At its height it had anything up to 50,000 militants, 100 full-time paid officers, at least one branch office in nearly all of Italy's 94 provinces (in Rome alone, a city of 3 million inhabitants, it had 21 neighbourhood branch offices at one point). Traditionally, LC has never produced much theoretical work, and was accused of having no strategy, only tactics, "which changed from week to week". However, its strength has been that it was always in the thick of all proletarian struggles (housing, students, workers, unemployed, soldiers, prisoners and women's struggles). As it grew in size, its organisational apparatus became more elaborate and hierarchical, and at the 1st Congress (held in Rome in December 1974) it officially adopted a Leninist type of statute (actually modelled on the statute of the Chinese Communist Party).

The collapse of the organisation can be dated as starting on December 6th 1975, when a group of LC's Rome heavy squad (servizio d'ordine) physically assaulted a 30,000-strong national march of women only, who were demonstrating for the legalisation of abortion. (The reason they gave was that they wanted to be in the march too!) That evening, 300 furious LC feminists invaded the National Committee, which happened to be in session, demanding the heads of those responsible. The organisation nearly suffered a total exodus of all the women there and then - but this was put off by giving. them a bigger say in the power structure.

In any event, the organisation managed to hold together until the June 20th elections in 1976, when a big victory was expected (forecasts of 3% of the vote were being made), which would have made the DP decisive in forming a left majority in Parliament. The disappointing result (only 1.5%, and LC only got one of the 6 DP seats), caused the crisis of the organisation to precipitate.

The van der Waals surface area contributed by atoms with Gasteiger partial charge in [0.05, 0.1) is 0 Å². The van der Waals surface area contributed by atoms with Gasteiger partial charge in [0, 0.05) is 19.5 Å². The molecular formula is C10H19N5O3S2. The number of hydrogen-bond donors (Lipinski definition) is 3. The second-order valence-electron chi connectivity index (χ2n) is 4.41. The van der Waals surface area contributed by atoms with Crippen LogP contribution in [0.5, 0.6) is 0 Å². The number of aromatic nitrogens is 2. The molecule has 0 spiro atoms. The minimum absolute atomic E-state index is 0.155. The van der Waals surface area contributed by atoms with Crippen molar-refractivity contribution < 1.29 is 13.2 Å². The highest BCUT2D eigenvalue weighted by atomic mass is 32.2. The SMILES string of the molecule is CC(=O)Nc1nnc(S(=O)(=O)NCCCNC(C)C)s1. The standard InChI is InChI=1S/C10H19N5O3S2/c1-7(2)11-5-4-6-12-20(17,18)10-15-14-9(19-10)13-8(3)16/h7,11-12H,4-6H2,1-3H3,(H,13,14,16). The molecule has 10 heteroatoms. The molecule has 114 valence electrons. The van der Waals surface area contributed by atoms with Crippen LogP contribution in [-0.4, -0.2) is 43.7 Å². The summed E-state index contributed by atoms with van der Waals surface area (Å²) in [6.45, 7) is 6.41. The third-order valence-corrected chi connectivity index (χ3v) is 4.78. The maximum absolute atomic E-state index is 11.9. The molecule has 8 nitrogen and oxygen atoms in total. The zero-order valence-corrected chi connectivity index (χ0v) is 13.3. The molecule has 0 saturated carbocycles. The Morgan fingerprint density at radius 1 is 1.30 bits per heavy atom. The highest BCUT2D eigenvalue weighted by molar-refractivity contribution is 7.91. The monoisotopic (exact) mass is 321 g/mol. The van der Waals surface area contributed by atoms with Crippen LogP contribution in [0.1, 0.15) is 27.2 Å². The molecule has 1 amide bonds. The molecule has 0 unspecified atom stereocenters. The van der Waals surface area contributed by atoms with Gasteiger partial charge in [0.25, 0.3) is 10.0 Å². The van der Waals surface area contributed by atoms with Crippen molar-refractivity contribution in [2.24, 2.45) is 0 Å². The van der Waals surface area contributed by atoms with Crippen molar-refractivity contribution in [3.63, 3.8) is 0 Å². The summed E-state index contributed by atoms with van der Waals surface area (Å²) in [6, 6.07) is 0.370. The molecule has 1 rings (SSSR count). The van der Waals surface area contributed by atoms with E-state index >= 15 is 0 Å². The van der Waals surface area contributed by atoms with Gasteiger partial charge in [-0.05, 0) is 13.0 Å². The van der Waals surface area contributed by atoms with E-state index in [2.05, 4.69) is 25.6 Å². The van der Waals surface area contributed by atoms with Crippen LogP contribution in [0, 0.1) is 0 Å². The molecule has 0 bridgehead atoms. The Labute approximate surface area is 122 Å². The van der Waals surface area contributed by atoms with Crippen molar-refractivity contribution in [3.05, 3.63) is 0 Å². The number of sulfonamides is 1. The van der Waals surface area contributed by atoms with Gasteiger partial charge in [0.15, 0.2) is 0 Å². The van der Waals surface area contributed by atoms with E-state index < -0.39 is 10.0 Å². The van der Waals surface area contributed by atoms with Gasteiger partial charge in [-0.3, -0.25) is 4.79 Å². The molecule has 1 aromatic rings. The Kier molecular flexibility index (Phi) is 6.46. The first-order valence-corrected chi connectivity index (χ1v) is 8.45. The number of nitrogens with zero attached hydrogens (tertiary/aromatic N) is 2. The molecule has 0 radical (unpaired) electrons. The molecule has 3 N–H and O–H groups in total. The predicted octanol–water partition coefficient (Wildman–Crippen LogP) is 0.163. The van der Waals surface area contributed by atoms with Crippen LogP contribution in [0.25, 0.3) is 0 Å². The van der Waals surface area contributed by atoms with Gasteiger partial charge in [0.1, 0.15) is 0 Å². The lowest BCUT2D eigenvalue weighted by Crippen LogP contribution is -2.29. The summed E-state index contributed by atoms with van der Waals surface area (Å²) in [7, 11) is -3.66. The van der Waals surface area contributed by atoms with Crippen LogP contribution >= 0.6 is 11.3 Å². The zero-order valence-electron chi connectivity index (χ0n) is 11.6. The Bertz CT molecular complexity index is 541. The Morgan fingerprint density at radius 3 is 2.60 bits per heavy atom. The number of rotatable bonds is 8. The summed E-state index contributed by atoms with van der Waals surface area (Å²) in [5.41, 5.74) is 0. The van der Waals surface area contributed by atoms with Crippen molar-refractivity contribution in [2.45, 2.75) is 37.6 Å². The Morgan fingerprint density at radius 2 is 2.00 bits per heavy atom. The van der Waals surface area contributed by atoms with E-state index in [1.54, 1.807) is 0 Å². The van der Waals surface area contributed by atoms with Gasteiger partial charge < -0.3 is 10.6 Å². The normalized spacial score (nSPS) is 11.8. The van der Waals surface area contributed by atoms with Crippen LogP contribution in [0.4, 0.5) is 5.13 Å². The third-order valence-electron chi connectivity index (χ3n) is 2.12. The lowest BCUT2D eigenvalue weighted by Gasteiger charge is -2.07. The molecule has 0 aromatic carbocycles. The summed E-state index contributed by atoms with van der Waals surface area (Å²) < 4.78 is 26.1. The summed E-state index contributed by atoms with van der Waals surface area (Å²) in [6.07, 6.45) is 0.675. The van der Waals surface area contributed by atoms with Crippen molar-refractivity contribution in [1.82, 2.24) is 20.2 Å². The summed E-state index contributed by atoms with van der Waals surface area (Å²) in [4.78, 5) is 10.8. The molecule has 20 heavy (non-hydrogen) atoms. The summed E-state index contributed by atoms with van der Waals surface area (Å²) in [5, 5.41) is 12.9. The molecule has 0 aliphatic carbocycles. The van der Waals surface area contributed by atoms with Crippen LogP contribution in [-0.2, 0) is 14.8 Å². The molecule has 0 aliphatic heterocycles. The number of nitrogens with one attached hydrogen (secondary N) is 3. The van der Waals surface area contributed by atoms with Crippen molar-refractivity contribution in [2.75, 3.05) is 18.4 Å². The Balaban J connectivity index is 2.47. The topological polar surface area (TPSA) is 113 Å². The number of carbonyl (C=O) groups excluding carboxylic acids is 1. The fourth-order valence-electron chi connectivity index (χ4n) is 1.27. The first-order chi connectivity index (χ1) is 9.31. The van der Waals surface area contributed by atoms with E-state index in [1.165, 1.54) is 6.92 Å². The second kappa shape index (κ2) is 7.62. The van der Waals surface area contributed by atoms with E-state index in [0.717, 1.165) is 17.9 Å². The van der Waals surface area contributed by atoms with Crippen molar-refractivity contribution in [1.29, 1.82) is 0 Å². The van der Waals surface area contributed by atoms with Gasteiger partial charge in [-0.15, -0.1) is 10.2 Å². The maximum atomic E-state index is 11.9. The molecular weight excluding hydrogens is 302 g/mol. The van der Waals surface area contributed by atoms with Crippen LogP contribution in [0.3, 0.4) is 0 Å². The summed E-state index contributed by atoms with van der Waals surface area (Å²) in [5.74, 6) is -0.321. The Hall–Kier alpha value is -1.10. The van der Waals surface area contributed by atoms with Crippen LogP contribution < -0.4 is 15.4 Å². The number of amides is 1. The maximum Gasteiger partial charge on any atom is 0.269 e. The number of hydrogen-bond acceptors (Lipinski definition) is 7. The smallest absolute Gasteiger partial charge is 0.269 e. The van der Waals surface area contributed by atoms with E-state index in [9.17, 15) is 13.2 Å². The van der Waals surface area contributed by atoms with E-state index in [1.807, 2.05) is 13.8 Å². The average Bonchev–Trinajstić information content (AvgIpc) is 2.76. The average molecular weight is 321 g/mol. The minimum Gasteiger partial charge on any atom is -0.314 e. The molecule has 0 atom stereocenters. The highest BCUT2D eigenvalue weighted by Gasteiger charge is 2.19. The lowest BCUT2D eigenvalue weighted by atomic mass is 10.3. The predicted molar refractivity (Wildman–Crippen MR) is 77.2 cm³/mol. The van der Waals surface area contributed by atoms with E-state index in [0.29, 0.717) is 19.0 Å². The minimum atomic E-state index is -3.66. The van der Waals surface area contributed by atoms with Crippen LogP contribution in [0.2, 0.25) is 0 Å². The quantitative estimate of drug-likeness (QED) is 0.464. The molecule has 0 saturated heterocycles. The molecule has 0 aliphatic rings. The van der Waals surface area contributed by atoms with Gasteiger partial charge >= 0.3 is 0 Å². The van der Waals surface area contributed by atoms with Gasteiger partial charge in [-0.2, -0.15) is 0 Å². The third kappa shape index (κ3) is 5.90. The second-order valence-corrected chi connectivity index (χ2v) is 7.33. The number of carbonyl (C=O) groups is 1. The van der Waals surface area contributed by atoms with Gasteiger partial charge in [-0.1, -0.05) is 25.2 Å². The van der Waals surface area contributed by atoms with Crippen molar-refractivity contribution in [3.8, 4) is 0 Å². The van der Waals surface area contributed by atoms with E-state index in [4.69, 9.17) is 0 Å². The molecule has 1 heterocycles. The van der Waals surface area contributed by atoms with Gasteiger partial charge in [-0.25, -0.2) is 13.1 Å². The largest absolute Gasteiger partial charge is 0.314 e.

This came to a head at the 2nd Congress, held at Rimini in November 1976, where, in an atmosphere of indescribable confusion, the General Secretary's introductory Report went unheeded, and the women held separate meetings "for women only" - a move soon imitated by the workers (which left the traditional male intellectual leaders rather out of things). The leadership was attacked, especially by the women, and accused of having expropriated the rank and file of their political decision-making power over the years. The old "traditional" , "sacrificial“, no-fun style of political work came under fire. There was much talk of integrating the "political" and the “personal” aspects of life.

It is said that the General Secretary burst into tears. He confessed that he had in fact enjoyed being a powerful leader-figure (see pp.93-6). In any event, it was a highly emotion-charged experience, and those who participated said it was impossible to describe the feel of it to anyone who hadn't been there. The leadership was changed, a "provisional" National Committee was elected, and it was decided that lithe Congress would continue at local level".

Since then the organisation has just crumbled away, and hundreds of branches have closed down. During the events from February 1977 onwards, LC militants basically "dissolved" themselves into the movement, where they each acted individually. The newspaper, on the other hand, has been selling more copies than ever before (in 1976 it averaged 13,000 copies a day; by March 1977 this jumped to 23,000, and in many places more than doubled. (In December 1977 the figures were 35,000 copies sold every day). The newspaper has been acting, basically, as the voice of the unaffiliated majority of comrades in the movement.